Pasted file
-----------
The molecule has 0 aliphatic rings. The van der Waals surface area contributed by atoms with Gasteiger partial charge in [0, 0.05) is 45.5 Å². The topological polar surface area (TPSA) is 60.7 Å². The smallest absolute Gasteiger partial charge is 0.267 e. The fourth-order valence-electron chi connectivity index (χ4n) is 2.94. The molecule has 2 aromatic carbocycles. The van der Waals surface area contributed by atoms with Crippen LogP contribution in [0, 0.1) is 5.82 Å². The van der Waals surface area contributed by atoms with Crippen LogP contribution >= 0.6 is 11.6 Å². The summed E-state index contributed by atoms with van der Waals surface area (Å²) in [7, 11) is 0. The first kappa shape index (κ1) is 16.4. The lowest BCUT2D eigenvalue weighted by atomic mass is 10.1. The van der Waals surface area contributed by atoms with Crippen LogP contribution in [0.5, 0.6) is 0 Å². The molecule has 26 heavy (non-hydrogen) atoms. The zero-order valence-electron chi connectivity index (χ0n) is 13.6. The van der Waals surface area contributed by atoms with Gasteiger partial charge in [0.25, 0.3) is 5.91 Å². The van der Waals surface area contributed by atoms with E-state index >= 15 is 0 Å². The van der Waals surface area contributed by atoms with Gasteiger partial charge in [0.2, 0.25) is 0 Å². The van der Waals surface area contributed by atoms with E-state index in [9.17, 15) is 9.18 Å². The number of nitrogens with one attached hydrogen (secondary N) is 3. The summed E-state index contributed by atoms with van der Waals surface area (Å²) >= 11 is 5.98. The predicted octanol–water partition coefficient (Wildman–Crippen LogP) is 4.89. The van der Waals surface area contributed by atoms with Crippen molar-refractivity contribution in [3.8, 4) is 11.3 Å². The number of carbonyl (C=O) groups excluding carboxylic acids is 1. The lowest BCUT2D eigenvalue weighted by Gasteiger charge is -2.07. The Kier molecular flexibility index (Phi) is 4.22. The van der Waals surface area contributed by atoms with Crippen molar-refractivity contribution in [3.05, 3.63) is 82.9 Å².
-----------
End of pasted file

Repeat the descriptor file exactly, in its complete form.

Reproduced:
The molecule has 0 aliphatic rings. The van der Waals surface area contributed by atoms with Gasteiger partial charge in [0, 0.05) is 45.5 Å². The topological polar surface area (TPSA) is 60.7 Å². The smallest absolute Gasteiger partial charge is 0.267 e. The fourth-order valence-electron chi connectivity index (χ4n) is 2.94. The molecule has 2 aromatic carbocycles. The van der Waals surface area contributed by atoms with Crippen LogP contribution in [0, 0.1) is 5.82 Å². The van der Waals surface area contributed by atoms with Crippen LogP contribution >= 0.6 is 11.6 Å². The summed E-state index contributed by atoms with van der Waals surface area (Å²) in [7, 11) is 0. The first kappa shape index (κ1) is 16.4. The lowest BCUT2D eigenvalue weighted by atomic mass is 10.1. The van der Waals surface area contributed by atoms with Crippen LogP contribution in [0.5, 0.6) is 0 Å². The molecule has 26 heavy (non-hydrogen) atoms. The zero-order valence-electron chi connectivity index (χ0n) is 13.6. The van der Waals surface area contributed by atoms with Gasteiger partial charge in [0.25, 0.3) is 5.91 Å². The van der Waals surface area contributed by atoms with E-state index >= 15 is 0 Å². The van der Waals surface area contributed by atoms with Gasteiger partial charge in [0.2, 0.25) is 0 Å². The van der Waals surface area contributed by atoms with E-state index in [9.17, 15) is 9.18 Å². The number of nitrogens with one attached hydrogen (secondary N) is 3. The summed E-state index contributed by atoms with van der Waals surface area (Å²) >= 11 is 5.98. The predicted octanol–water partition coefficient (Wildman–Crippen LogP) is 4.89. The van der Waals surface area contributed by atoms with Crippen molar-refractivity contribution in [3.8, 4) is 11.3 Å². The number of carbonyl (C=O) groups excluding carboxylic acids is 1. The lowest BCUT2D eigenvalue weighted by Gasteiger charge is -2.07. The Kier molecular flexibility index (Phi) is 4.22. The van der Waals surface area contributed by atoms with Crippen molar-refractivity contribution in [3.05, 3.63) is 82.9 Å².